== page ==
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When Governor Gray Davis announced last month that he had awarded $100 million of the state surplus to UCSD and UC Irvine to create one of three new California "Institutes for Science and Innovation," a customary release was issued from the university. The new institute, to be called the California Institute for Telecommunications and Information, proclaims the university, will do nothing less than "revolutionize how we live, work, and communicate.

"This institute will leverage UCSD's and UCI's complementary strengths in telecommunications, information technology, and applications with the powerful industry base along the High Tech Coast from San Diego to Irvine," UCSD chancellor Robert C. Dynes, is quoted as saying.

"For example," the release goes on, "cardiac bio-sensors may be developed to allow health care providers to remotely monitor elderly patients; and sensing devices embedded in highways and bridges will provide electronic damage reports immediately after earthquakes and other natural disasters."

"Wouldn't it be nice if you got a call on your cell phone that said, 'Hello, we thought you'd like to know that your right front brake will fail in about 100 miles'?" Dr. Larry Smarr, the institute's newly named director, told the London Guardian.

At UC Irvine, the university said, "a 'smart house' will be constructed to demonstrate how computer-controlled appliances, entertainment suites, and security systems can be operated remotely via wireless Internet links." And both UCSD and UC Irvine will get giant new buildings to house the institute, each with futuristic, "World of Tomorrow" facades.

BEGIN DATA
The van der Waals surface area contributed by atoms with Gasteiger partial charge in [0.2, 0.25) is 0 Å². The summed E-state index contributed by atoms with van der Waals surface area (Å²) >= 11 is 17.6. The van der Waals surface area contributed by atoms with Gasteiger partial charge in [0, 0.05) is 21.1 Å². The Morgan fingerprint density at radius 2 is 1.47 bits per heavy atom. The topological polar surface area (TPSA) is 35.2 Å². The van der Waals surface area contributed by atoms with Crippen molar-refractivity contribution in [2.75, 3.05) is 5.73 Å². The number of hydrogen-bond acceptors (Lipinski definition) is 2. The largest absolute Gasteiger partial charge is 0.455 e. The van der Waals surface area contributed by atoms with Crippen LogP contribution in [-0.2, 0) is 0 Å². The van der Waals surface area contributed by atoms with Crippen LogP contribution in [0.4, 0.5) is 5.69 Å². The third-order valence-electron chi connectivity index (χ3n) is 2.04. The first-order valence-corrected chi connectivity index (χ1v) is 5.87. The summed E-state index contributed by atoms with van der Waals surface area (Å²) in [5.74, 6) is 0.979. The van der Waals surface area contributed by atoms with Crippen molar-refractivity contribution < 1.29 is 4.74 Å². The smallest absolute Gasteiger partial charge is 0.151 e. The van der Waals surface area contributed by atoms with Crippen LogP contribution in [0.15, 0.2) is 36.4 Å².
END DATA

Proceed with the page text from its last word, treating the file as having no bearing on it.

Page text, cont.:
"Each of the buildings will have public viewing areas where visitors will be able to see the research underway and exhibit galleries to explain the impact of the integrated research program," said the release. "The key applications areas to be studied include the environment and civil infrastructure; intelligent transportation; telemedicine, bioinformatics, and digitally enabled genomic medicine; and new media arts."

The awarding of the three institutes (the others went to UCLA, which intends to pursue "nanotechnology," and UC San Francisco for bio-medicine) was supposedly the result of a competition held among five UC campuses. Proposals from two other UC campuses lost out: Riverside, which wanted to study plant genetics, and Berkeley, which also wanted to pursue the study of information technology.

But since the idea of the institutes was reportedly cooked up by none other than Padres owner John Moores and Richard Lerner, head of La Jolla's Scripps Research Institute, along with Davis chief-of-staff and ex-San Diego Democratic congresswoman Lynn Schenk, UCSD's bid had always been regarded by insiders as a sure bet. In addition to owning the Padres, Moores is a venture capitalist who, after giving Davis almost half a million dollars in campaign contributions, was named by the governor to serve as a UC regent.

The institute also had the blessing of Warren Hellman, a wealthy and influential San Francisco venture capitalist and UC Berkeley alum, who is the father-in-law of Chancellor Dynes. Hellman is partnered with Moores in at least one venture, Blackbaud Software, a South Carolina company that specializes in accounting systems for charities. Dynes, in turn, has endorsed the $350 million, taxpayer-financed downtown baseball stadium proposed by Moores.